“Not at all,” she said. “I actually drive better this way because it forces me to focus harder.”
“Oh…okay, but couldn’t I just move your bangs off to the side a little bit until we get to the party?” I said, reaching towards her face.
“If you touch my bangs I swear to God I’ll drive us right into a parked car!”
I withdrew my hand and dropped the subject, in favor of being the type of non-combative, agreeable boyfriend no woman could ever justify dumping.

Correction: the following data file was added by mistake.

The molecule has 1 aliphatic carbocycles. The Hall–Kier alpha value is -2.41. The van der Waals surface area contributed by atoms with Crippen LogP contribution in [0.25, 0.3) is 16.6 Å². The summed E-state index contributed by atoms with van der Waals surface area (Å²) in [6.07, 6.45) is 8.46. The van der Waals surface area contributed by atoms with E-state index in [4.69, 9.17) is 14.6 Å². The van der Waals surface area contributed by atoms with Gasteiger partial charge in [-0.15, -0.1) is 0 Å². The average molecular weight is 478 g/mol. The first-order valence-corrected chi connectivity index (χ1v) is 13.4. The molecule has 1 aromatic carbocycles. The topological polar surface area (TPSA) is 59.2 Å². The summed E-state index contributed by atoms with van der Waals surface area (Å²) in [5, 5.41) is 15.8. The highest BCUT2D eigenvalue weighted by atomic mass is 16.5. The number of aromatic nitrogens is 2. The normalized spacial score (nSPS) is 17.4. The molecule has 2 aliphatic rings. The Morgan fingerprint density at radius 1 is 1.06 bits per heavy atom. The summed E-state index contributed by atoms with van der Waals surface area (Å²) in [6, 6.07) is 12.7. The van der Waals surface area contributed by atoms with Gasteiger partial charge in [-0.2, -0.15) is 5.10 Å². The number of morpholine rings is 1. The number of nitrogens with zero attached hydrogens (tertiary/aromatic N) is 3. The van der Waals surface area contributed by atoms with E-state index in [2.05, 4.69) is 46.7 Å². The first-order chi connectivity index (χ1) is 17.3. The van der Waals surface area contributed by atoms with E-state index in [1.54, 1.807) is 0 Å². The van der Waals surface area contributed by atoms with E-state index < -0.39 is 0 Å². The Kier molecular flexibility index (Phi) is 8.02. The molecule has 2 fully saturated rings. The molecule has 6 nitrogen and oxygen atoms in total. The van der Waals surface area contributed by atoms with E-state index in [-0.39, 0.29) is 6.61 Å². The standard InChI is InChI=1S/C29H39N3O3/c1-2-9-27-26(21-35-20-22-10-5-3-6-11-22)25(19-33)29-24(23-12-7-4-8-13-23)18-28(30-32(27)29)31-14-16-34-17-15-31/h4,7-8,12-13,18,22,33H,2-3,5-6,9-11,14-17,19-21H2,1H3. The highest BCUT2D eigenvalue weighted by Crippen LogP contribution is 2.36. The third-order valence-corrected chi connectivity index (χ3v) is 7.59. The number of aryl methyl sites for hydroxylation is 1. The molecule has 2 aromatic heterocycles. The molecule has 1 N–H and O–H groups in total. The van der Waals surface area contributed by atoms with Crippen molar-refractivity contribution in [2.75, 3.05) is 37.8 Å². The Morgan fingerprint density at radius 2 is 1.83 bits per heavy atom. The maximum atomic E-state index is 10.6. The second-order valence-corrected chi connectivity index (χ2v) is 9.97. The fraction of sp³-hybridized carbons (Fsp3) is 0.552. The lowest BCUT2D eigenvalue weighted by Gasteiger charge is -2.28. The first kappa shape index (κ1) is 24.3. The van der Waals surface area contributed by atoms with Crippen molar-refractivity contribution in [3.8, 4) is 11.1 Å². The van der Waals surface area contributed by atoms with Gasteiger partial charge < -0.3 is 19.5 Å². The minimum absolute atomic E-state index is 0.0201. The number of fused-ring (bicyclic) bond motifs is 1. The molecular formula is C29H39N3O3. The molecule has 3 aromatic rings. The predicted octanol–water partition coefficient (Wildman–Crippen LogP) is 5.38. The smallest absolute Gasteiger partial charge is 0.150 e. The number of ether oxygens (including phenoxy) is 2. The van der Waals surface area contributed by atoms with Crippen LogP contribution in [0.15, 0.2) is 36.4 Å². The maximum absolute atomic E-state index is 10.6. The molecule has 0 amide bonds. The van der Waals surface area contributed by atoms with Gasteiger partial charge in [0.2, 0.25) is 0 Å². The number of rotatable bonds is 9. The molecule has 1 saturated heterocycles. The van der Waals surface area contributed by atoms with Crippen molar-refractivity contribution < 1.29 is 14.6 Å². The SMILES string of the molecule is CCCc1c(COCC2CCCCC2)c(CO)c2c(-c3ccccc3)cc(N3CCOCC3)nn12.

As I think I already mentioned Jamie's hoping to make it big in the music industry. Her dream is to be a country music star like her hero, Faith Hill, even though she doesn’t have southern roots–hailing originally from Quebec. She told me she would also settle for being a famous actress if her singing career doesn’t pan out. Or possibly both if one success feeds the other, the way it sometimes does for beautiful and talented people. Most of the girls working at Hooters want to break into the entertainment industry in one capacity or another. You should see how aggressively they behave when the buzz gets around the restaurant that such and such a producer is sitting at such and such a table. They become like a flock of seagulls competing for a single French fry on the beach, clawing and cawing their way into his field of vision. And the “poor” producer ends up leaving the restaurant with a stack of 8 x 10 glossies of beautiful, well-endowed, often hosed-down waitresses, wearing little more than dental floss, and posing their full-figured bodies in postures that seem to say, “Put me in your movie and I’ll make all of your naughtiest fantasies come true”.